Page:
Towards the end of 1701 the Ljubljana’s Academia Philharmonicorum was established and in 1794 succeeded by the Philharmonic Society. Both represented some of the first such associations in Europe and, in fact, names like Haydn, Beethoven, Brahms, Paganini and Mahler were intertwined with its history and activities. In 1947 the Slovenian Philharmonic (Slovenska filharmonija) with its world renowned Slovenian Philharmonic Orchestra (Orkester slovenske filharmonije) succedeed the preceeding institutions. The Slovenian Philharmonic is, thus, one of the world’s oldest institutions of the kind, nested in an impressive building from 1891 which can also offer space for meetings industry.
The recently renovated building, located in Ljubljana’s Congress Square (Kongresni trg) represents the symbol of Slovenian musical history and pride. Moreover, the Congress Square was built in 1821 for the ceremonial purposes during the Congress of Holy Alliance that still to these days somewhat represents the first big MICE event in Slovenian history: it lasted for more than 3 months and gathered more than 600 participants from all over Europe, among them highest names like Austrian Foreign Minister Metternich, Austrian and Russian emperors, Italian princes, etc.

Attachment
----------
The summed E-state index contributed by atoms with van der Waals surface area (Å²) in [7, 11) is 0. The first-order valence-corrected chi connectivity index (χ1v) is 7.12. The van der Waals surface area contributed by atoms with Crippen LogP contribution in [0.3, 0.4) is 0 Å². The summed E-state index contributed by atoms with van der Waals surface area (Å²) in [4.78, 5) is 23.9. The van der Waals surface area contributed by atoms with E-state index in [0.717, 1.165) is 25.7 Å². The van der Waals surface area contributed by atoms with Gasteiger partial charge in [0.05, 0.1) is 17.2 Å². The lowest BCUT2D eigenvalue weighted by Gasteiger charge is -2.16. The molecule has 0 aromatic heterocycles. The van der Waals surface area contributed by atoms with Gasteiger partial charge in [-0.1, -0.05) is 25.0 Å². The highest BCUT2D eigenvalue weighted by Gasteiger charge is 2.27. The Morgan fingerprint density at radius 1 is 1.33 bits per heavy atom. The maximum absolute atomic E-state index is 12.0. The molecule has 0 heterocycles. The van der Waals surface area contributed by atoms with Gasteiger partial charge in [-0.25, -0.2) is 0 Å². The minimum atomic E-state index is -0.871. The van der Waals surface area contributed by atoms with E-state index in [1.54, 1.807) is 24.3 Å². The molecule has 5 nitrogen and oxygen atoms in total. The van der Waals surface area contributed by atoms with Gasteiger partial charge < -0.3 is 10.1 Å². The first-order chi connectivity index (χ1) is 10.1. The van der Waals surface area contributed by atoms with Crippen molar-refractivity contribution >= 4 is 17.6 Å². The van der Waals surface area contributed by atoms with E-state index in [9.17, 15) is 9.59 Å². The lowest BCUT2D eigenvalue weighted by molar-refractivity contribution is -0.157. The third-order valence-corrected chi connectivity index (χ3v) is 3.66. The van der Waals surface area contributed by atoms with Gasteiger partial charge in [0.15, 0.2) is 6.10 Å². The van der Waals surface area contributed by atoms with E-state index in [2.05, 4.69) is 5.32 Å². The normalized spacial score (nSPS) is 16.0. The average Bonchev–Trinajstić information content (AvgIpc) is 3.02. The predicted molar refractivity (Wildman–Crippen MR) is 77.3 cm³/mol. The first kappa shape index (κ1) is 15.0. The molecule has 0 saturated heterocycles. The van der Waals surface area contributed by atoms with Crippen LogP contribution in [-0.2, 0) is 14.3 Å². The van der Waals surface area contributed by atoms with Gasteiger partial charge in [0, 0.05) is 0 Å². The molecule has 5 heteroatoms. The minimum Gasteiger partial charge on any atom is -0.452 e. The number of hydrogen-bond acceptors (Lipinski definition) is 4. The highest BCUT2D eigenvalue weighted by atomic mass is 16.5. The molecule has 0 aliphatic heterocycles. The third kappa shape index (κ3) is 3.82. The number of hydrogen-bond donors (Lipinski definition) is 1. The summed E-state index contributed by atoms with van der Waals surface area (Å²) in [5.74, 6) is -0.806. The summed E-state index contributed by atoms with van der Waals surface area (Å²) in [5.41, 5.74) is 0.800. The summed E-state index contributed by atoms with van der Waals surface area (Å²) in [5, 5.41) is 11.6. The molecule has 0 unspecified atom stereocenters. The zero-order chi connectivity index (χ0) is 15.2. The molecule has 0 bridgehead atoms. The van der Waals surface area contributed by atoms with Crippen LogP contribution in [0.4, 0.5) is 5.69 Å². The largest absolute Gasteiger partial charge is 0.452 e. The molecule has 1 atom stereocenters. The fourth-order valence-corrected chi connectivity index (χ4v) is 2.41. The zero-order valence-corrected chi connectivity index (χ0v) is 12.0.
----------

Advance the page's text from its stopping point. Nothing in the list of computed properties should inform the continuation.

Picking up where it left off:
Therefore, the location of Slovenian Philharmonic binds together inspirational forces from the past in the aspects of culture as well as of the congress spirit that the meetings industry is still following today. Moreover, with its central location in Slovenian capital, the Slovenian Philharmonic adds to the value of the meeting. Set in the Old Town and just a few steps from the scenic Ljubljana river and its surroundings, the Slovenian Philharmonic’s building is a true symphonic experience – a composition for the full orchestra, where the parts of the orchestra are colourful and romantic houses stretching alongside monuments, benches, restaurants, eateries, central market, and endless lines of trees.
Slovenian Philharmonic, although mostly intended for classical concerts, offers its historically-impressive and breathtaking ambiance for meetings and events as well. Conference or congress guest gets immediately pulled into the past and gets touched by the musical atmosphere pouring out of the venue’s every pore. No building in Slovenia offers such a stirring connection not just to the country’s but also to the world’s musical nobleness.
Two halls can be used for events and meetings. The Big Hall, called the Marjan Kozina Hall, has 471 seats among which 309 are in the parterre, while the other 162 are set on the balcony. On request, the parterre’s first row can be removed, while the other seats stay fixed. When wanting a flexible seating, the building offers the Small Hall/Slavko Osterc Hall, where 90 seats can be set, but if the banquet set-up is requested, the seats are removed and the hall holds a 150 standing person capacity. It is also possible to set a combination: the meeting can be set in the Big Hall, while the banquet in the Small Hall with its magnificent view over the Congress Square and Ursuline Monastery and Church is set.